ARAYA DUJISIN, Rodrigo
PORRÚA VIGÓN, Miguel A
Eds
May 2004

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Through the lenses of several perspectives and emphasing different aspects, this book offers an overview of Latin America's integration into the information society, with a particular focus on electronic government. The chapters included in this book document the developments that are taking place in Argentina, Bolivia, Brazil, Costa Rica, Chile, Mexico, Paraguay, Peru, the Dominican Republic, Uruguay, and Venezuela

Women's stories, women's lives : experiences with cervical cancer screening and treatment

BOYD, Anne R
BURNS, Michele
Eds
2004

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This publication is a collection of stories based on interviews with women in developing countries who participated in ACCP programmes. These women's stories illustrate the unnecessary suffering cervical cancer can cause women and their families and how prevention programs can save women's lives. ACCP projects have focused on regions in which cervical cancer incidence and mortality are highest: sub-Saharan Africa, Latin America and South Asia, and have also focused on reaching women in their 30s and 40s

IDRM : regional report of the Americas

CENTRE FOR INTERNATIONAL REHABILITATION
2004

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This International disability rights monitor takes a snapshot of the situation of disabled people in the Americas for disabled people and the extent to which they are included in society. The report examines education, employment, legislation and other areas. It gives non-governmental organisations, policy makers and individuals an opportunity to research the living conditions of disabled people in this part of the world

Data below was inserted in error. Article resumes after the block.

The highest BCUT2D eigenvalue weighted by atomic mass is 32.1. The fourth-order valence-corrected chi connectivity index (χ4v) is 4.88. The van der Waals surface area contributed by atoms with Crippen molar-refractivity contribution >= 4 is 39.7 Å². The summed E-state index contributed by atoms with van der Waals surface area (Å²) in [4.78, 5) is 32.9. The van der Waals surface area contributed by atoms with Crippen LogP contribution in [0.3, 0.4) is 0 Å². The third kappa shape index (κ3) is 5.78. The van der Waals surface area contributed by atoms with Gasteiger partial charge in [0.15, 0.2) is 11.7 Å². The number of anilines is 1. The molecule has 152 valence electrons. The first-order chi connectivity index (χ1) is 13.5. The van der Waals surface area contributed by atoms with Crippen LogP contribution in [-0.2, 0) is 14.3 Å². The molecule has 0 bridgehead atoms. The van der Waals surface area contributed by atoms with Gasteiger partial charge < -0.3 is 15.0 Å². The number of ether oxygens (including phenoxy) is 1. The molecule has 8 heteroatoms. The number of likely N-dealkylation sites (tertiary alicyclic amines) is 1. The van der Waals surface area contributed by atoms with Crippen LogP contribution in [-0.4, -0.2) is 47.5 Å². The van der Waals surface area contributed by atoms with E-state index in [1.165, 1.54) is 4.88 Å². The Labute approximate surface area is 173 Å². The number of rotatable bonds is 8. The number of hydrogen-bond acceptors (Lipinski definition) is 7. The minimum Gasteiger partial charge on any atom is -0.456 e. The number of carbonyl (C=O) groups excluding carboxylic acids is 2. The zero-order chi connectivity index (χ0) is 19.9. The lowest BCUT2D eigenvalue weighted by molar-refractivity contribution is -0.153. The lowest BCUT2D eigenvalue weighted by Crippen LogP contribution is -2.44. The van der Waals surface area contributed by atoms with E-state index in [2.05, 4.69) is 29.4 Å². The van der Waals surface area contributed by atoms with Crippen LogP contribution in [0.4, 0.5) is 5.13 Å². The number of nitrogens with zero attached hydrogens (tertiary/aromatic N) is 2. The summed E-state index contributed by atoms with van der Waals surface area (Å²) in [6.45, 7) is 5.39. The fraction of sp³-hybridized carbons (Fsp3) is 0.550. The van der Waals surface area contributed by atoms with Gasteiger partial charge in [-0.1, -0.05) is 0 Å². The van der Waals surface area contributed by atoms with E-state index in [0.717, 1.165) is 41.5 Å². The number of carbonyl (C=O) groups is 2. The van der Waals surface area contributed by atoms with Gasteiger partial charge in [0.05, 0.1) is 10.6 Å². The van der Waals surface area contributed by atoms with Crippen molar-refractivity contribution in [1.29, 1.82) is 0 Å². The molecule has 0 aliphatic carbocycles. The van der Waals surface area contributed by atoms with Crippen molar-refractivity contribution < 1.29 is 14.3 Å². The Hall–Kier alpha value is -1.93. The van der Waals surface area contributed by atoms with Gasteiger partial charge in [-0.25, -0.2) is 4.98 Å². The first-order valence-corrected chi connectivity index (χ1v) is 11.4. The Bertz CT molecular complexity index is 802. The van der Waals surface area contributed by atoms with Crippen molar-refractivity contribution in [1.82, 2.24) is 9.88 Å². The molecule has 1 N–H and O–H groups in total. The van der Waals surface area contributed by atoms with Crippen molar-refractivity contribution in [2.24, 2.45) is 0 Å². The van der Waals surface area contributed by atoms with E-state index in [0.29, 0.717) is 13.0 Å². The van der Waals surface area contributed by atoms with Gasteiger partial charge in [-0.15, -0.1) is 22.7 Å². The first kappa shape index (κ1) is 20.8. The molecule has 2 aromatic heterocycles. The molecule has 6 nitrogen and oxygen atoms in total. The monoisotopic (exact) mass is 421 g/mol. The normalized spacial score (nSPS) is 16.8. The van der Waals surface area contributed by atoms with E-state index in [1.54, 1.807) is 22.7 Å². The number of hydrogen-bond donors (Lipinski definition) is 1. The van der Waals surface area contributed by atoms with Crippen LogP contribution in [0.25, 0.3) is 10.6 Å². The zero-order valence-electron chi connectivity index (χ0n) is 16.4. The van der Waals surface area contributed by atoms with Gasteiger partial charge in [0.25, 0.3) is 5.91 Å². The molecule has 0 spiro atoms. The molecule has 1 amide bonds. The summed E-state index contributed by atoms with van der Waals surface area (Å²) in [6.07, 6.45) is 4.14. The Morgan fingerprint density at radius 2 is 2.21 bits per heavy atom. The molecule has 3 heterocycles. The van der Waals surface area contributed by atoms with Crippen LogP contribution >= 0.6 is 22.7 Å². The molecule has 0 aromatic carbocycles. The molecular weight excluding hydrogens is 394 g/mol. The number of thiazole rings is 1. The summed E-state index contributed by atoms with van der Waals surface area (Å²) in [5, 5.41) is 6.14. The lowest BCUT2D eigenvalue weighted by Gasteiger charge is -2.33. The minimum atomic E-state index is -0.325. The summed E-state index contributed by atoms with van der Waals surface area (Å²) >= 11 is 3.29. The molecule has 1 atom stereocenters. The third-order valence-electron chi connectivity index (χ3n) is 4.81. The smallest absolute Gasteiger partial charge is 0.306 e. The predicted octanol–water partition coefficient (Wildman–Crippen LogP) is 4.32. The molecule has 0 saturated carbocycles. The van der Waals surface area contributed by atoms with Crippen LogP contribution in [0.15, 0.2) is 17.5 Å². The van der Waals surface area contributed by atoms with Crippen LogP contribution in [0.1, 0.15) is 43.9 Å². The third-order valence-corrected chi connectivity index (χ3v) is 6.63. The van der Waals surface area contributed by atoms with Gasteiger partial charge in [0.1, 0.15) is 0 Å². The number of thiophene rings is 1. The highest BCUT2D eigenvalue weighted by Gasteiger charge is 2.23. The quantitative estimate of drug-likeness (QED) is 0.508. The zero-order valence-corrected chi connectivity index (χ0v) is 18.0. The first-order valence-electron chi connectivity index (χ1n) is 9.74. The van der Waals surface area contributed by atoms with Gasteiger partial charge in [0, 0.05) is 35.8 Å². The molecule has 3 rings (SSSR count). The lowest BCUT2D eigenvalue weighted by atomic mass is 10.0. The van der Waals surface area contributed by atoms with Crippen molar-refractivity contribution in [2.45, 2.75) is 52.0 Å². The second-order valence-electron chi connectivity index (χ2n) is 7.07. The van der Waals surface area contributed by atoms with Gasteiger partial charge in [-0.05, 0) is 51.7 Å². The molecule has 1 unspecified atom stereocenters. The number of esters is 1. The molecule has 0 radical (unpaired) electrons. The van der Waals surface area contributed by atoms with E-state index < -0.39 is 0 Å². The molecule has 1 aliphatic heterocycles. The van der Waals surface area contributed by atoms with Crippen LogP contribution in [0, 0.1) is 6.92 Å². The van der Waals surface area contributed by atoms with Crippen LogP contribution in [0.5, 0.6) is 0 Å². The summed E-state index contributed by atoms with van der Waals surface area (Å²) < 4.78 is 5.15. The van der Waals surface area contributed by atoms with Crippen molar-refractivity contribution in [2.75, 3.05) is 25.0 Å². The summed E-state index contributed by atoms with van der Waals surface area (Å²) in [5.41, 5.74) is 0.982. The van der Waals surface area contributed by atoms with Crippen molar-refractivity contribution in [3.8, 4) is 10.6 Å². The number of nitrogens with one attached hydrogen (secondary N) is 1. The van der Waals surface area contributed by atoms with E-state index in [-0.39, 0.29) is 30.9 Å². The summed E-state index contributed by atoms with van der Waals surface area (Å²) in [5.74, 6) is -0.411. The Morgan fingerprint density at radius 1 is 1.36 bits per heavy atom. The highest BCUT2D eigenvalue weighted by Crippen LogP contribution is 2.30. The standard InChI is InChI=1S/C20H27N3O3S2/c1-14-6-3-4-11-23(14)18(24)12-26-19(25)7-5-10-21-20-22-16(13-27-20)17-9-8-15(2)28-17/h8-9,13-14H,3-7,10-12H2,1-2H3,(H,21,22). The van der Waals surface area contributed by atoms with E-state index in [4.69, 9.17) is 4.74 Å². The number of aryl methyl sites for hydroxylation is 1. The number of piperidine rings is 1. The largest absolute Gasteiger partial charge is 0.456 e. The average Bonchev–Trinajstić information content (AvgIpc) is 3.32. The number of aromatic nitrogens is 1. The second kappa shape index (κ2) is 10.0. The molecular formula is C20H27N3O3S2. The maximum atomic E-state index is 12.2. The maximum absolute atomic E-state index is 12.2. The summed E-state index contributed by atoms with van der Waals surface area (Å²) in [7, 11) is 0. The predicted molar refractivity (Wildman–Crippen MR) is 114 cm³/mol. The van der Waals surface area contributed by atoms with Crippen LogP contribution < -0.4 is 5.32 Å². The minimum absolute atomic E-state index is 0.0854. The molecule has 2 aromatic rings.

Masters of their own development? : PRSPs and the prospects for the poor

WHAITES, Alan
2002

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This book examines the PRSP approach, drawing on four country studies and secondary information. It identifies 18 areas for improvement, grouped around issues of process, content and resources. It also considers four contextual problems that pose a challenge to the success of PRSPs. Overall its tone is constructive and positive, and it notes some notable achievements for which PRSPs can take credit

HIV/AIDS and security

CARBALLO, M
CILLONIZ, J
BRAUNSCHWEIG, S
2001

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This report provides a comprehensive analysis of the ways in which the growing HIV/AIDS pandemic is affecting national and human security. It looks at the impact of sexually transmitted diseases on the military and other uniformed services, what is known about the incidence / prevalence of the problem, and where and why military personnel are most vulnerable. It also reviews what some of the main international agencies and NGOs are doing in this field and provides information on selected case studies